The first two sections of the book, “from 100 Years in Idaho,” and “from Lost River Mountain,” are the previously published sections, leading me to believe they were written earlier than the rest of Inside Idaho. Already these titles indicate a strong attention to place, and to the state of Idaho in particular, and indeed most of these poems treat rural Idaho as both Brahman and Atman, so to speak, the source of inspiration and the form that inspiration takes, the diction, word choice, and so forth. Having never been to Idaho, I am further distanced from Potts’ work, but my first reaction is to assume all poetry rooted in a sense of place desires to transcend that place and seek a kind of universality, like the best work of Frost or Jeffers or Harjo &tc., but I’m not sure that reaction is correct. Perhaps rooting ones’ art in a particular geography through the use of distinctive place names, flora and fauna, cultural experiences, and so forth, is actually meant to resist universality, and my reaction is simply a prejudice that a work of art should strive to communicate something to every person. Come to think of it, resisting universality this way is in fact communicating something, and something universal: this place is unlike any other place. But now I’ve gone too abstract and in any case, the more I read these poems, the more I see that Potts is really writing about Potts, and Idaho is just where that happens:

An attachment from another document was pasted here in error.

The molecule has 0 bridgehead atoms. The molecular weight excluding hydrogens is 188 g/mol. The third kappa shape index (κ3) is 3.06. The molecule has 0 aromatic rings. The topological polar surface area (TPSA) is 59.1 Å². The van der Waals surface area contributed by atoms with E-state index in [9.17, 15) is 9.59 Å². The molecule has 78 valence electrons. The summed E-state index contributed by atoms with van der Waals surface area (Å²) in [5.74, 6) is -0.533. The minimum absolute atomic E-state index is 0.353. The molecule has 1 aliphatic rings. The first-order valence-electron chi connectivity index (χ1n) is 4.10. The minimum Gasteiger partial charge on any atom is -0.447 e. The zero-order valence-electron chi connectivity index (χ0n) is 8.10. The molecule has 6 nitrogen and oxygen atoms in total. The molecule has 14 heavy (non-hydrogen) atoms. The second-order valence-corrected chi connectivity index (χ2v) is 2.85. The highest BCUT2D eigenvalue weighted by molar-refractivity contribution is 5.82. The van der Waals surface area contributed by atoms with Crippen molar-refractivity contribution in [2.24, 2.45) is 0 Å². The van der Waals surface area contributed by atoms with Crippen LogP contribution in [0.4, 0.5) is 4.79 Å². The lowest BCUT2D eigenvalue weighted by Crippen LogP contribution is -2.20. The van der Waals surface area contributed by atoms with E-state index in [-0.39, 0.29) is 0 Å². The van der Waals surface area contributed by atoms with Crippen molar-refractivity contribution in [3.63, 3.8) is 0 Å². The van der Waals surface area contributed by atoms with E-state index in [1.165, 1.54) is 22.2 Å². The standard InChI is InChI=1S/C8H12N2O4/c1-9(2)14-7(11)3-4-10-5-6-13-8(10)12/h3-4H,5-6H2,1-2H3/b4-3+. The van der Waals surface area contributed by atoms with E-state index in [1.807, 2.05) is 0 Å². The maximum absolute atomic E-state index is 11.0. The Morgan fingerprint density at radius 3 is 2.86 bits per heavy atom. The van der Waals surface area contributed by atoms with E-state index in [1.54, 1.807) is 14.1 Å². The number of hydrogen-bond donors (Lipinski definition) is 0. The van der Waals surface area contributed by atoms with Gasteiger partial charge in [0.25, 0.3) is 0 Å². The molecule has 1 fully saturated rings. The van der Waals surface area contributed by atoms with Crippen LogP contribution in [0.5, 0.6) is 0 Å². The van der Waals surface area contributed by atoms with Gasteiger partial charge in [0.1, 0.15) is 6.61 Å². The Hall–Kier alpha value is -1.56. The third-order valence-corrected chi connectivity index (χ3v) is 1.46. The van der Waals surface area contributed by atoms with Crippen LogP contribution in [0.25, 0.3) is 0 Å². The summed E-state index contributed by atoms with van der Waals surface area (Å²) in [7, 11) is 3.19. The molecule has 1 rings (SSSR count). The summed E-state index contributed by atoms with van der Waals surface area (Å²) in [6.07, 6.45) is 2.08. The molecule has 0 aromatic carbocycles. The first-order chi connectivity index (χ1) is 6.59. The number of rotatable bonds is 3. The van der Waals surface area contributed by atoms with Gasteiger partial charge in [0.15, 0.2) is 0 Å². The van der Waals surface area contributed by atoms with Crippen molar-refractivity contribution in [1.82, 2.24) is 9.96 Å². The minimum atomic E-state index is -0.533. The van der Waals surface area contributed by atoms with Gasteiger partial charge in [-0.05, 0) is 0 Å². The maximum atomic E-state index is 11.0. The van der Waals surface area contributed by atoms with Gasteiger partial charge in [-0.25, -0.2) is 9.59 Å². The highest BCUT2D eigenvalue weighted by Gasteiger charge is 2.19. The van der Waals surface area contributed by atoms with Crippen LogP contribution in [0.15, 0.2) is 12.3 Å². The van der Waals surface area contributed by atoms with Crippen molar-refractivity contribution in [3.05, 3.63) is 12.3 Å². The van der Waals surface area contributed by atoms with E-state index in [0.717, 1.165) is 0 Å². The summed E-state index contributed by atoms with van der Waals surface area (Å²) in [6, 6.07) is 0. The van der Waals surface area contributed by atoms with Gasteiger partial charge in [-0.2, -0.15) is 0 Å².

I remember Idaho from some preposterous angles

With the good sense to leave out the private parts,

Unlike the other log cabin that Grandpa herb built near

Darlington with 1896 excised in the header

Still standing as a loafing shed with no foundation,

Or the Teppenyaki banquet after Dad’s memorial service

Where everyone went fishing for flipped shrimp in the air

(“The Homestead Act”)

Most of the poems in the first two sections—actually, most of the poems in the book—treat Idaho as a place of memories, a site for re-living, for comparing and annotating the poet’s present world:

Passing near Clyde in Little Lost

Where my mother wept and worked to teach

All eight grades in a one room school house,

Two golden eagles a mile apart,

One on the roof beam of a barn,

The other on the cross arm of a light pole,